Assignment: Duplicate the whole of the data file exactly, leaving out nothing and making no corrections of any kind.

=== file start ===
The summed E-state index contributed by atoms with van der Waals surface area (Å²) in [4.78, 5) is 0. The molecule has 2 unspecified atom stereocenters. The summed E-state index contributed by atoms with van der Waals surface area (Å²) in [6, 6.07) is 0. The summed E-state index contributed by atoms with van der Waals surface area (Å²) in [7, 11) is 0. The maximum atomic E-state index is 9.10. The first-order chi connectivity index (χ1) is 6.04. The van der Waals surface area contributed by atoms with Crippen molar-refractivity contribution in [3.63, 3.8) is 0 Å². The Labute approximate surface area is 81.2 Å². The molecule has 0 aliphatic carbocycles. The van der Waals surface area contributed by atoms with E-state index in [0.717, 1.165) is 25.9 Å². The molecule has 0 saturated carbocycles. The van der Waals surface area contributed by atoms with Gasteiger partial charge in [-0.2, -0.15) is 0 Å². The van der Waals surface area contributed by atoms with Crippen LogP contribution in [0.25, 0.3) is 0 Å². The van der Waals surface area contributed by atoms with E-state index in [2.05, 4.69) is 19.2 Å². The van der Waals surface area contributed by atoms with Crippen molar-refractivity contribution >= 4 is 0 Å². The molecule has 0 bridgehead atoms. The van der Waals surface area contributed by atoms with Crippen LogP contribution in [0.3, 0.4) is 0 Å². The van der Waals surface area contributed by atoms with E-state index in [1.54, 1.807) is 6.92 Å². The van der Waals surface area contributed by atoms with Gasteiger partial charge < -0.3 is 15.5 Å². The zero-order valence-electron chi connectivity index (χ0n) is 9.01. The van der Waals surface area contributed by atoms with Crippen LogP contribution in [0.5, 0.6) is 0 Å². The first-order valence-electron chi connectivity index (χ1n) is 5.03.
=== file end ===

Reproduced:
The summed E-state index contributed by atoms with van der Waals surface area (Å²) in [4.78, 5) is 0. The molecule has 2 unspecified atom stereocenters. The summed E-state index contributed by atoms with van der Waals surface area (Å²) in [6, 6.07) is 0. The summed E-state index contributed by atoms with van der Waals surface area (Å²) in [7, 11) is 0. The maximum atomic E-state index is 9.10. The first-order chi connectivity index (χ1) is 6.04. The van der Waals surface area contributed by atoms with Crippen molar-refractivity contribution in [3.63, 3.8) is 0 Å². The Labute approximate surface area is 81.2 Å². The molecule has 0 aliphatic carbocycles. The van der Waals surface area contributed by atoms with E-state index in [0.717, 1.165) is 25.9 Å². The molecule has 0 saturated carbocycles. The van der Waals surface area contributed by atoms with Gasteiger partial charge in [-0.2, -0.15) is 0 Å². The van der Waals surface area contributed by atoms with Crippen LogP contribution in [0.25, 0.3) is 0 Å². The van der Waals surface area contributed by atoms with E-state index in [2.05, 4.69) is 19.2 Å². The van der Waals surface area contributed by atoms with Crippen molar-refractivity contribution >= 4 is 0 Å². The molecule has 0 bridgehead atoms. The van der Waals surface area contributed by atoms with Crippen LogP contribution in [0.3, 0.4) is 0 Å². The van der Waals surface area contributed by atoms with E-state index in [1.54, 1.807) is 6.92 Å². The van der Waals surface area contributed by atoms with Gasteiger partial charge < -0.3 is 15.5 Å². The zero-order valence-electron chi connectivity index (χ0n) is 9.01. The van der Waals surface area contributed by atoms with Crippen LogP contribution in [0.5, 0.6) is 0 Å². The first-order valence-electron chi connectivity index (χ1n) is 5.03.